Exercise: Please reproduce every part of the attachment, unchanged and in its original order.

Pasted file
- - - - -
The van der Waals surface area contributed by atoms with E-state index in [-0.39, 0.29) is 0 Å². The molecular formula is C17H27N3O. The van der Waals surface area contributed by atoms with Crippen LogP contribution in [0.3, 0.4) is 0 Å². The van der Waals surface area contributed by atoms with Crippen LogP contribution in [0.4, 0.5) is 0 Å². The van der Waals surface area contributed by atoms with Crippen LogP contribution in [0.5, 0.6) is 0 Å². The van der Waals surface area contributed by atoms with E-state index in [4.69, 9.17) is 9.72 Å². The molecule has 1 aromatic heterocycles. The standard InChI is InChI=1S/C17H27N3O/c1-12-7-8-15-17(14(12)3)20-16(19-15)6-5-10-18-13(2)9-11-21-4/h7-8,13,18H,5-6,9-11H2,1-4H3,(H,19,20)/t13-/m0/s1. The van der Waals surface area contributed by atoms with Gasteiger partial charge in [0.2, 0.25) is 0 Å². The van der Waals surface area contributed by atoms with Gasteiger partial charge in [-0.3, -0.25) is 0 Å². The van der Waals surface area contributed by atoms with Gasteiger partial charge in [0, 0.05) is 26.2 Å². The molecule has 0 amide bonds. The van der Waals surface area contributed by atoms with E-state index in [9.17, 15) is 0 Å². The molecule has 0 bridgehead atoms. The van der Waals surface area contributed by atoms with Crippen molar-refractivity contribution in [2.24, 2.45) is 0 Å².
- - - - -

The van der Waals surface area contributed by atoms with E-state index in [-0.39, 0.29) is 0 Å². The molecular formula is C17H27N3O. The van der Waals surface area contributed by atoms with Crippen LogP contribution in [0.3, 0.4) is 0 Å². The van der Waals surface area contributed by atoms with Crippen LogP contribution in [0.4, 0.5) is 0 Å². The van der Waals surface area contributed by atoms with Crippen LogP contribution in [0.5, 0.6) is 0 Å². The van der Waals surface area contributed by atoms with E-state index in [4.69, 9.17) is 9.72 Å². The molecule has 1 aromatic heterocycles. The standard InChI is InChI=1S/C17H27N3O/c1-12-7-8-15-17(14(12)3)20-16(19-15)6-5-10-18-13(2)9-11-21-4/h7-8,13,18H,5-6,9-11H2,1-4H3,(H,19,20)/t13-/m0/s1. The van der Waals surface area contributed by atoms with Gasteiger partial charge in [0.2, 0.25) is 0 Å². The van der Waals surface area contributed by atoms with Gasteiger partial charge in [-0.3, -0.25) is 0 Å². The van der Waals surface area contributed by atoms with Gasteiger partial charge in [0, 0.05) is 26.2 Å². The molecule has 0 amide bonds. The van der Waals surface area contributed by atoms with E-state index in [9.17, 15) is 0 Å². The molecule has 0 bridgehead atoms. The van der Waals surface area contributed by atoms with Crippen molar-refractivity contribution in [2.24, 2.45) is 0 Å².